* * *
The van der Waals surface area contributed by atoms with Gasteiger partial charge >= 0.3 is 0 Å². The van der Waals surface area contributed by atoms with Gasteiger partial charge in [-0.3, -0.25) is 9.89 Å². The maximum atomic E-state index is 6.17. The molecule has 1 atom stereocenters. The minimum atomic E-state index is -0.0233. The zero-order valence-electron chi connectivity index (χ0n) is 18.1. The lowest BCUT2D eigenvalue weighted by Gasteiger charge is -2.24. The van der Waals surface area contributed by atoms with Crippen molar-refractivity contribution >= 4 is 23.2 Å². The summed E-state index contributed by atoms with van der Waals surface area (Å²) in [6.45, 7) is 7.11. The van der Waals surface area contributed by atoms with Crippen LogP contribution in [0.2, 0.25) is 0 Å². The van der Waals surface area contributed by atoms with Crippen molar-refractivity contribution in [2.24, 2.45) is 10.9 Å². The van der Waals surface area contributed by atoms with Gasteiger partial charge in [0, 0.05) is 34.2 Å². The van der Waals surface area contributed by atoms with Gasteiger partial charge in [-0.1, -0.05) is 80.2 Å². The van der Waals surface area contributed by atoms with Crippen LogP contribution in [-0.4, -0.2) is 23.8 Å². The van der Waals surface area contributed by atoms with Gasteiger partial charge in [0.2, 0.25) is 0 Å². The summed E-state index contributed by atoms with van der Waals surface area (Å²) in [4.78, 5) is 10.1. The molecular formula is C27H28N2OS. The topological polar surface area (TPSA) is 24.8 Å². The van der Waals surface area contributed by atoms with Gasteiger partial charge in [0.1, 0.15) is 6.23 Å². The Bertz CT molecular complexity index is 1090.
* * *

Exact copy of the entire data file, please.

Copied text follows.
The van der Waals surface area contributed by atoms with Gasteiger partial charge >= 0.3 is 0 Å². The van der Waals surface area contributed by atoms with Gasteiger partial charge in [-0.3, -0.25) is 9.89 Å². The maximum atomic E-state index is 6.17. The molecule has 1 atom stereocenters. The minimum atomic E-state index is -0.0233. The zero-order valence-electron chi connectivity index (χ0n) is 18.1. The lowest BCUT2D eigenvalue weighted by Gasteiger charge is -2.24. The van der Waals surface area contributed by atoms with Crippen molar-refractivity contribution >= 4 is 23.2 Å². The summed E-state index contributed by atoms with van der Waals surface area (Å²) in [6.45, 7) is 7.11. The van der Waals surface area contributed by atoms with Crippen LogP contribution in [0.2, 0.25) is 0 Å². The van der Waals surface area contributed by atoms with Crippen molar-refractivity contribution in [2.24, 2.45) is 10.9 Å². The van der Waals surface area contributed by atoms with Gasteiger partial charge in [0, 0.05) is 34.2 Å². The van der Waals surface area contributed by atoms with Gasteiger partial charge in [-0.1, -0.05) is 80.2 Å². The van der Waals surface area contributed by atoms with Crippen LogP contribution in [-0.4, -0.2) is 23.8 Å². The van der Waals surface area contributed by atoms with Gasteiger partial charge in [0.2, 0.25) is 0 Å². The summed E-state index contributed by atoms with van der Waals surface area (Å²) in [4.78, 5) is 10.1. The molecular formula is C27H28N2OS. The topological polar surface area (TPSA) is 24.8 Å². The van der Waals surface area contributed by atoms with Gasteiger partial charge in [0.1, 0.15) is 6.23 Å². The Bertz CT molecular complexity index is 1090.